Here's the d'var Torah I offered yesterday at my shul for parashat Vayikra.
In cheder, the Hebrew elementary school of late 19th and early 20th-century eastern Europe, boys began learning Torah at the age of five. They began with Vayikra, which we call in English "Leviticus." (They'd go on to learn mishna at the age of seven, and Talmud once they had mastered the mishna.)
We have a five year old. And I cannot for the life of me imagine him reading Torah fluently at this age. But setting that aside, I am perennially fascinated by the fact that the cheders of old -- and contemporary schools which follow the cheder model, mostly in the Hareidi / ultra-Orthodox world -- begin their studies of Torah not with בְּרֵאשִׁית בָּרָא אֱלֹהִים, "as God was beginning to create the heavens and the earth..."
They begin with וַיִּקְרא אֶל-מֹשֶׁה , "and God called to Moses" -- which is to say, with Leviticus, the book of the Torah which I suspect most modern Jewish adults like the least. Sprinkled blood and burnt kidneys and laws about nakedness -- it couldn't be further from the post-sacrificial Judaism we know and cherish.
Many scholars and rabbis and literary critics make the case that Torah has a chiastic structure. In a book with a chiastic structure, the most important part is not the beginning or the end, but what's in the middle. Leviticus is in the middle of the Torah: ergo it's the most important part.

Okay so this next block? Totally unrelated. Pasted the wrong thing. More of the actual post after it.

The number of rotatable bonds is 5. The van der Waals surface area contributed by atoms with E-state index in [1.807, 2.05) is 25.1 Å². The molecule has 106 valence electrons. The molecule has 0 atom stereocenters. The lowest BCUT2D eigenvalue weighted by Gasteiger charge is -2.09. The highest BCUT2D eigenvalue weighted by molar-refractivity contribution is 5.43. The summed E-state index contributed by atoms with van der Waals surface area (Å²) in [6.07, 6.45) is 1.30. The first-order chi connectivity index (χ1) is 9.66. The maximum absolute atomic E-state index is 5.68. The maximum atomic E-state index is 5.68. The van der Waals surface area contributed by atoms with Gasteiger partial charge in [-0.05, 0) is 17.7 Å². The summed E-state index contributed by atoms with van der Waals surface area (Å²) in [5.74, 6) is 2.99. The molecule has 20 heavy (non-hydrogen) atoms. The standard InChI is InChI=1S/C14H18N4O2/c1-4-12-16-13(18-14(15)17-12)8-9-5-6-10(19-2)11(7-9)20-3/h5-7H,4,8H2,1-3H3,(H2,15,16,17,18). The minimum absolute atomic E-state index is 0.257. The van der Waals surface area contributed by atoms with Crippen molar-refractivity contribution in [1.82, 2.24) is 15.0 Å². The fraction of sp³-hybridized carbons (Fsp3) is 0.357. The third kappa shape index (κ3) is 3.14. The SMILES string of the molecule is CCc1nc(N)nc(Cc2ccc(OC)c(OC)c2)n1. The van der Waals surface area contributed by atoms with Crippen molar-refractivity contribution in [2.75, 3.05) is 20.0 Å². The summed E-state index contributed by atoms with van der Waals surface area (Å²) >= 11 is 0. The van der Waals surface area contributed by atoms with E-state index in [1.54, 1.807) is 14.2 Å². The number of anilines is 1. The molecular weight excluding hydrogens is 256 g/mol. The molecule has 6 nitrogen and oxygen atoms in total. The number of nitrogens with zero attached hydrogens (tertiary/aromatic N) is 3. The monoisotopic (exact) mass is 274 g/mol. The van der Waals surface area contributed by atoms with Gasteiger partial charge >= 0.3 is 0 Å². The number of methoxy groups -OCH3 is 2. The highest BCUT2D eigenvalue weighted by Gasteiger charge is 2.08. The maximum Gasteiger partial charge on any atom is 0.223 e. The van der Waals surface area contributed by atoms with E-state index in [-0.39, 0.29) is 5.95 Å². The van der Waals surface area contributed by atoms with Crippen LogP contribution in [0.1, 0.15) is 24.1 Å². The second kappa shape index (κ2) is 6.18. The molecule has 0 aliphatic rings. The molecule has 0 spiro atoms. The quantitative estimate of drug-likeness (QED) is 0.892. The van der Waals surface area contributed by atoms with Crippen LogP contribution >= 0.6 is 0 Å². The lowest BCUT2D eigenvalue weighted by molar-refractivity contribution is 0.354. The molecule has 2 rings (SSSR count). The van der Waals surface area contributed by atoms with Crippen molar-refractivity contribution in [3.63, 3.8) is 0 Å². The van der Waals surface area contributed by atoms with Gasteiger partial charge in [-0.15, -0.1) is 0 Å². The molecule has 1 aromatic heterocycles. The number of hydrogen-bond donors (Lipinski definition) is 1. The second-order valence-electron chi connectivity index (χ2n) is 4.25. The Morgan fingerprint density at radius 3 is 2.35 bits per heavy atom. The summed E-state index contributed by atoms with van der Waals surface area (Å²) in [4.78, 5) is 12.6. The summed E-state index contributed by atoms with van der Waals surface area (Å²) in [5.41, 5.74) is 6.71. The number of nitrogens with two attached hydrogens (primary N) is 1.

The scholar Mary Douglas argued that Leviticus too has a chiastic structure, which tells us that the most important material in Leviticus is in the middle: the holiness code, which exhorts us to be holy as Adonai our God is holy. Leviticus is the heart of Torah, and holiness is the heart of Leviticus.
And what is at the heart of the quest for holiness? וְאָהַבְתָּ לְרֵעֲךָ כָּמוֹךָ: אֲנִי ה׳: "and you shall love your neighbor, your 'other,' as yourself: I am Adonai." (Leviticus 19:18.) It may not be exactly the verse in the dead-center middle of the Torah, but it's close.
Here's Martin Buber on that verse:
"Love your neighbor as yourself; I am Adonai" (Leviticus 19:18). There is a Chasidic interpretation of the last words of this verse: "I am Adonai." – "You think that I am far away from you, but in your love for your neighbor you will find Me; not in his love for you but in your love for him."
He who loves brings God and the world together. The meaning of this teaching is: You yourself must begin. Existence will remain meaningless for you if you yourself do not penetrate into it with active love and if you do not in this way discover its meaning for yourself. Everything is waiting to be hallowed by you; it is waiting to be disclosed and to be realized by you.
For the sake of this, your beginning, God created the world.